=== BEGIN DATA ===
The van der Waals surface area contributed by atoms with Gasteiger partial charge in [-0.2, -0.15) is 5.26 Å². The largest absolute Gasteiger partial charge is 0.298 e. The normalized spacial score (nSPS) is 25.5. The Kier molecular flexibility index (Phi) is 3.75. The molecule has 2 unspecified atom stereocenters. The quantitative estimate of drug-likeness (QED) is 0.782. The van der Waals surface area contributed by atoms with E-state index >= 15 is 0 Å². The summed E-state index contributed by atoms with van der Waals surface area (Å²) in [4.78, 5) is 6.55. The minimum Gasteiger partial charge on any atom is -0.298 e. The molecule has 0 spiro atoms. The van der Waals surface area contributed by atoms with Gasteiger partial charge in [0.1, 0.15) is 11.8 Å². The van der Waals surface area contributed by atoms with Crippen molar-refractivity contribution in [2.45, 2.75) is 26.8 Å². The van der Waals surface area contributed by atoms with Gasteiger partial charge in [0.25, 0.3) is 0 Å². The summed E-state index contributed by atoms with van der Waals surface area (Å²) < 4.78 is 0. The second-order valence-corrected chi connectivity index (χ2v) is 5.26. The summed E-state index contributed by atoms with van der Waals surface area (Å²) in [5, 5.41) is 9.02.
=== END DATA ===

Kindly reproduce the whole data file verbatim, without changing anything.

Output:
The van der Waals surface area contributed by atoms with Gasteiger partial charge in [-0.2, -0.15) is 5.26 Å². The largest absolute Gasteiger partial charge is 0.298 e. The normalized spacial score (nSPS) is 25.5. The Kier molecular flexibility index (Phi) is 3.75. The molecule has 2 unspecified atom stereocenters. The quantitative estimate of drug-likeness (QED) is 0.782. The van der Waals surface area contributed by atoms with E-state index >= 15 is 0 Å². The summed E-state index contributed by atoms with van der Waals surface area (Å²) in [4.78, 5) is 6.55. The minimum Gasteiger partial charge on any atom is -0.298 e. The molecule has 0 spiro atoms. The van der Waals surface area contributed by atoms with Gasteiger partial charge in [0.1, 0.15) is 11.8 Å². The van der Waals surface area contributed by atoms with Crippen molar-refractivity contribution in [2.45, 2.75) is 26.8 Å². The van der Waals surface area contributed by atoms with Gasteiger partial charge in [0.25, 0.3) is 0 Å². The summed E-state index contributed by atoms with van der Waals surface area (Å²) < 4.78 is 0. The second-order valence-corrected chi connectivity index (χ2v) is 5.26. The summed E-state index contributed by atoms with van der Waals surface area (Å²) in [5, 5.41) is 9.02.